Archive for June 30th, 2013

Wooster Geologists return to the Negev

June 30th, 2013

LizzieOscarSteph063013MITZPE RAMON, ISRAEL–These are the shining faces of Team Israel 2013 of the Wooster Geology program. From the left is wind-challenged Lizzie Reinthal (’14) from Ohio, Oscar Mmari (’14) from Tanzania, and Steph Bosch (’14) from Pennsylvania (and soon to be an Arizonan). We arrived this afternoon in our destination town of Mitzpe Ramon in the Negev Highlands of southern Israel. This is our first geological stop: a short walk from the hotel to the northern rim of the magnificent Makhtesh Ramon, a deep erosional feature often called the “Grand Canyon of Israel”. If you look back in our Israel blog entries (such as this one) you’ll see this is a traditional setting for our first images! (And the students get their first geological examination on an Israeli outcrop.)

We are in Israel for two weeks pursuing research as part of Wooster’s Senior Independent Study program. Lizzie will be looking at the taphonomy of crinoids in the Jurassic Matmor Formation, Oscar will be studying the origin and economic value of an extensive set of Cretaceous phosphorites, and Steph will be studying rare but important bryozoan fossils from the Matmor Formation, which was deposited near the equator during the Jurassic.

Getting to this spot in the middle of the desert took lots of planning. (Thanks, Suzanne Easterling and Patrice Reeder!) Oscar flew to Tel Aviv from Tanzania via Ethiopia a few hours before us. I was worried about his connections and getting through immigration, but it worked out splendidly — Oscar was there to greet us as we emerged from the arrivals gate. We then packed into a rental car and drove south about three hours to Mitzpe Ramon. The weather is excellent — far cooler than the deserts today in the southwestern USA!

Wooster’s Fossils of the Week: Mosasaurid teeth from the Cretaceous of Morocco

June 30th, 2013

PrognathodonTeethKhouribgaCretaceousThese impressive teeth are from the mosasaurid Prognathodon and were found in the Upper Cretaceous phosphorites near Khouribga, Morocco. They are not actually a matching set — I just arranged them to look fearsome.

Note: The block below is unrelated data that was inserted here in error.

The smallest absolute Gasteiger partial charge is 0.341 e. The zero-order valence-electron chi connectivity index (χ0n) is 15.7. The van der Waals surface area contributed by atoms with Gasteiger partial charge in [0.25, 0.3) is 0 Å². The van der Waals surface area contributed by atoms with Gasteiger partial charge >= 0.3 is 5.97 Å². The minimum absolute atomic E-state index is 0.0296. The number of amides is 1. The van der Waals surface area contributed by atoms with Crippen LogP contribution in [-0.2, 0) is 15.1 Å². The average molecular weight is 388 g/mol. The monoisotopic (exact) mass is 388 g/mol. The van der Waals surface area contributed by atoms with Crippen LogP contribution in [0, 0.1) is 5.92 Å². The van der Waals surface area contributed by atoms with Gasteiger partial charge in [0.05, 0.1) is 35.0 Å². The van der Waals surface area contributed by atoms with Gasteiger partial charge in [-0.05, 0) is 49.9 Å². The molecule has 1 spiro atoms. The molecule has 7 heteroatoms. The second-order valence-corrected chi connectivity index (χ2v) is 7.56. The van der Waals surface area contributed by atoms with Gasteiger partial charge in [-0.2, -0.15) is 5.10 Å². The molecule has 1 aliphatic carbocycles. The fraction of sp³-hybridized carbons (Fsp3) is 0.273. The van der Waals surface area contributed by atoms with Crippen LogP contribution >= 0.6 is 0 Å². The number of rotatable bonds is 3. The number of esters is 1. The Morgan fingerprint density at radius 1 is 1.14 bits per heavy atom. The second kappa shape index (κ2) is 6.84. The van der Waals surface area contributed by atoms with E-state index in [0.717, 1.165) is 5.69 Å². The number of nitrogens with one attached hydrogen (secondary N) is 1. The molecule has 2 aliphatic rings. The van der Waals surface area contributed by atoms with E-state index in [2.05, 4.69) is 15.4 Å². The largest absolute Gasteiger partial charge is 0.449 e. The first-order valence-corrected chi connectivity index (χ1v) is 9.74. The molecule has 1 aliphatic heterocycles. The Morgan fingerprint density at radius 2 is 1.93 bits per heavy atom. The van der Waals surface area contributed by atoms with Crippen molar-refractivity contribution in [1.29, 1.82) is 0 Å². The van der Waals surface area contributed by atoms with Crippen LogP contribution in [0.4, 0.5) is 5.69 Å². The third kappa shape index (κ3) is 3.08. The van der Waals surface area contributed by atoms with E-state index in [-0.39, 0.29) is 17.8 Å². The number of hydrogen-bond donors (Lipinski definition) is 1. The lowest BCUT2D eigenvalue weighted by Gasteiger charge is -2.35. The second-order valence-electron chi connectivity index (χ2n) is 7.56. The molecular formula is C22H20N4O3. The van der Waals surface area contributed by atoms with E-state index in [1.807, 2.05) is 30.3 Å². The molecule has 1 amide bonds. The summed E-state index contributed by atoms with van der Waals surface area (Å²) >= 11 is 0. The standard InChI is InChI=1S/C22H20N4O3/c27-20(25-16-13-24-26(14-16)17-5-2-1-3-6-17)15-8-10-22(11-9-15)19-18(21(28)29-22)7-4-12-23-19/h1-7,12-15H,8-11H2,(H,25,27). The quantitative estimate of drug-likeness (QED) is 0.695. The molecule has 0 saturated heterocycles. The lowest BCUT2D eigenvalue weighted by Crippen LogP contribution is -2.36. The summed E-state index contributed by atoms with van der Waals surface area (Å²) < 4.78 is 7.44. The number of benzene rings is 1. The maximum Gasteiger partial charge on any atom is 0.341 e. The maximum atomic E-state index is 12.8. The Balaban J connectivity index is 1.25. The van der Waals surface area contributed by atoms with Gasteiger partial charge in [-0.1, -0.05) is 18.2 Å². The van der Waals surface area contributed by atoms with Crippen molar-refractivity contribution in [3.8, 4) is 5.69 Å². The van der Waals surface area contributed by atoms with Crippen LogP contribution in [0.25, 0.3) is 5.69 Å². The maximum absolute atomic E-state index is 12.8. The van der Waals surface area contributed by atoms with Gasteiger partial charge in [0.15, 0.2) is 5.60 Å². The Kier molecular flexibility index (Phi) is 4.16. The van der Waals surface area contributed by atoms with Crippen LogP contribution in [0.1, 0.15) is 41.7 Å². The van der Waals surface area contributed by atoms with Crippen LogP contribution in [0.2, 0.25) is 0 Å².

Prognathodon_lutigini_Dmitry_Bogdanov(Prognathodon lutigi from the Upper Cretaceous of Russia. Reconstruction by Dmitry Gogdanov via Wikipedia.)

Prognathodon (the name means “front-jaw tooth”) was a very large mosasaurid, with some specimens up to 12 meters in length. They were cosmopolitan in extent, being found throughout the world in Campanian to Maastrichtian deposits. They lived in deep waters as shown by some specimens with strengthening bony rings around their eye sockets. They were essentially sea-going lizards, and big ones at that.

Note that the teeth are stout and blunt. They were not adapted for tearing flesh but rather crushing hard-shelled prey they found on the seafloor. One skeleton was found with some stomach contents intact, including a sea turtle, a variety of fishes, and an ammonite. This is not the usual diet of other mosasaurid genera which were nektic (swimming) predators.
Louis_DolloPrognathodon was named in 1889 by the famous Belgian paleontologist Louis Antoine Marie Joseph Dollo (1857-1931). Paleontology and History of Life students will immediately recognize that name because of Dollo’s Law: “evolution is not reversible”. (Or its corollary: extinction is forever!) He started his career as an engineer, graduating at the top of his class in 1877 from the École Centrale de Lille. He worked as a mining engineer and, as luck would have it, quickly discovered an extraordinary mass burial of the dinosaur Iguanodon. Studying this genus and other fossil reptiles became his passion. In 1882 he became an assistant naturalist at the Royal Belgian Institute of Natural Sciences in Brussels. One of his many remarkable contributions was to begin to think of fossils as once living organisms in ecological networks. In this sense he essentially founded paleobiology. In 1912 he received the Murchison Medal from the Geological Society of London. Not too shabby for an engineer.

References:

Buffetaut, E. and Bardet, N. 2012. The mosasaurid (Squamata) Prognathodon in the Maastrichtian (Late Cretaceous) of the Cotentin Peninsula (Normandy, northwestern France). Bulletin de la Societe Geologique de France 183: 111-115.

Schulp, A.S., Polcyn, M.J., Mateus, O.,  Jacobs, L.L., Morais, M.L. and Silva Tavares, T. 2006. New mosasaur material from the Maastrichtian of Angola, with notes on the phylogeny, distribution and palaeoecology of the genus Prognathodon. On Maastricht Mosasaurs 45: 57-67.